The result is a charming, garden-centered abode that allows them to stay in their home, rather than moving to a new, more expensive, location.
9. Cabin Blending into Natural Rock
Architect: Pernilla Johansson Photo by: Per Erik Jæger
This sleek, modern cabin on a North Sea island off the coast of southern Norway was designed to stand out from the area’s traditional cabins, yet seamlessly blend in with the natural setting. The project architect Pernilla Johansson and the owners chose Kebony cladding for its eco-friendly sustainability, beauty and ability to withstand dramatic weather conditions. After prolonged exposure to the elements, Kebony wood weathers to a silver-grey patina, replicating the colors of the natural rock foundation of the cabin. Additionally, the owners loved that Kebony cladding requires no-maintenance which freed up more leisure time for family activities and fun.
10. Lateral Style
Architect: Pitman Tozer Photo by: Nick Kane
This award-winning architectural design by Pitman Tozer in sustainable Kebony Clear cladding transformed an 1850s Victorian house into a spacious, light-saturated five-bedroom family home with a roof terrace, a remodeled south-facing garden and an elegant new annex. Crafted to meet the needs of a repeat client, this major renovation maximizes the site’s potential. Materials for the terraced rear extension and annex complement the existing house, creating a cohesive and stylish whole.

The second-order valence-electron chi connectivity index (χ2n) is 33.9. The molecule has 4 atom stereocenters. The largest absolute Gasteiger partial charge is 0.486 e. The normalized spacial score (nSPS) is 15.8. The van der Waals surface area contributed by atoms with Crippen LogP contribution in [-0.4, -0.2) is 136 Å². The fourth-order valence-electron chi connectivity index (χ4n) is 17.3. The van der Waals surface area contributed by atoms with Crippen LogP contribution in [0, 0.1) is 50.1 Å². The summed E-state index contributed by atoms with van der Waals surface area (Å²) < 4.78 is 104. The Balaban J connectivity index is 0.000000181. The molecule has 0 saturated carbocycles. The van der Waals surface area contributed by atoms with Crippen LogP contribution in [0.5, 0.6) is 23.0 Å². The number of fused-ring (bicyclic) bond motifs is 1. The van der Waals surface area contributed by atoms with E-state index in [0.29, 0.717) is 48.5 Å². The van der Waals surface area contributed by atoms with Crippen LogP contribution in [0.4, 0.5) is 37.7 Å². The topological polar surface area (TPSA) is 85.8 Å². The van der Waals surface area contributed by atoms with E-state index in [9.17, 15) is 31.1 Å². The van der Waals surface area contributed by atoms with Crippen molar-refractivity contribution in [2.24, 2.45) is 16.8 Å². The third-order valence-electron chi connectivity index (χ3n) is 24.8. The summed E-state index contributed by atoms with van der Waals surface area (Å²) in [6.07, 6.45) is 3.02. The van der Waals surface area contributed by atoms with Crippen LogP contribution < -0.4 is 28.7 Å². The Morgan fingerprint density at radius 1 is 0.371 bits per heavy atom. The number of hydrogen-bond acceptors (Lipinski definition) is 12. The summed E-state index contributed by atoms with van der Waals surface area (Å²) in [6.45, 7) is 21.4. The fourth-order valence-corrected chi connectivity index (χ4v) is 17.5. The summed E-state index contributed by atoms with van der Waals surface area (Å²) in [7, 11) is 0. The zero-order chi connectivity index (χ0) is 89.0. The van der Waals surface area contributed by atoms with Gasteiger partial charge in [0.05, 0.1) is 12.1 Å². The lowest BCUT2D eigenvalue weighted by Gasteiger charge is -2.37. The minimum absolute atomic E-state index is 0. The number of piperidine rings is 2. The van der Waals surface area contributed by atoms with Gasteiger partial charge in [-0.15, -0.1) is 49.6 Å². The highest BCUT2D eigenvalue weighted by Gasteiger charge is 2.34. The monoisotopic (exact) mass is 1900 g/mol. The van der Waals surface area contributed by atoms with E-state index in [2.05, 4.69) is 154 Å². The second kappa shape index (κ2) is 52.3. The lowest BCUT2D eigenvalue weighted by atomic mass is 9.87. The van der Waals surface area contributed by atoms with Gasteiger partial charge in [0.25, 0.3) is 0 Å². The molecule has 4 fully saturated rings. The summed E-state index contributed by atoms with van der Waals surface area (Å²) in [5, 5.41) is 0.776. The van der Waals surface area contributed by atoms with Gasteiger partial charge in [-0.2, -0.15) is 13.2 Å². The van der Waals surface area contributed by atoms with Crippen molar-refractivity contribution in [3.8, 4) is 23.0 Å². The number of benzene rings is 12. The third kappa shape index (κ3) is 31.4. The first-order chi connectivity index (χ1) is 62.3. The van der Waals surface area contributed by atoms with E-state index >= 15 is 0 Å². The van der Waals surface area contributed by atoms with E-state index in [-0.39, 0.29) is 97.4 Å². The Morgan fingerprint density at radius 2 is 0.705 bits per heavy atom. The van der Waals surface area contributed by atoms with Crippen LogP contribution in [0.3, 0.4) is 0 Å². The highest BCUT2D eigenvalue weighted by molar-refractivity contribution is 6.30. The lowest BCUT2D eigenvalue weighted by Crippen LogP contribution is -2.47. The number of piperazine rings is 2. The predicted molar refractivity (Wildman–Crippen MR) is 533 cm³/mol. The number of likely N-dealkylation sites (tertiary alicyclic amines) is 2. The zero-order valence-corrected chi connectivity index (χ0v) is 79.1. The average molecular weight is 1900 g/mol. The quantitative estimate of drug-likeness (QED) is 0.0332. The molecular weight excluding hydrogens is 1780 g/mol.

11. Zero Waste Design
Wooden homes located in Norway are considered somewhat unusual. With the threat of fire so persistant, most homes and buildings were constructed of fire retardant materials like concrete until newer building materials and practices could be used to create safe, sustainable wood homes.
This self-build home by architect owner Henning Kongshavn Frøndsdal, utilizes more than 200 tonnes of wood in total, with more than 9,000 meters of Kebony cladding. None of this wood was wasted; end pieces and cuts were skillfully included in the final design so no piece was left unused.
12. Circular Style
Architect: Simone Kreutzer, Tommy Wesslund Photo by: Anders Bergön
Villa Circuitus is Sweden’s first circular passive house. Clad in sustainable Kebony wood, it was built to meet strict environmental demands in design and construction materials. Certified passive house experts Simone Kreutzer and Tommy Wesslund brought their creativity and proficiency in energy and ventilation to the Villa Circuitus project. They collaborated with Nina Sandahl from SAJT Arkitektstudio to design the bespoke private residence. Kreutzer commented, “We have a passion for making sustainable homes, and we needed to ensure that every element of the house was responsibly sourced. The solar paneled balustrade, the recycled insulation and the striking Kebony cladding all help to realize our vision of a truly sustainable eco-home.”
13. Submerging in Nature
Architect: Lincoln Miles Photo by: Julian Winslow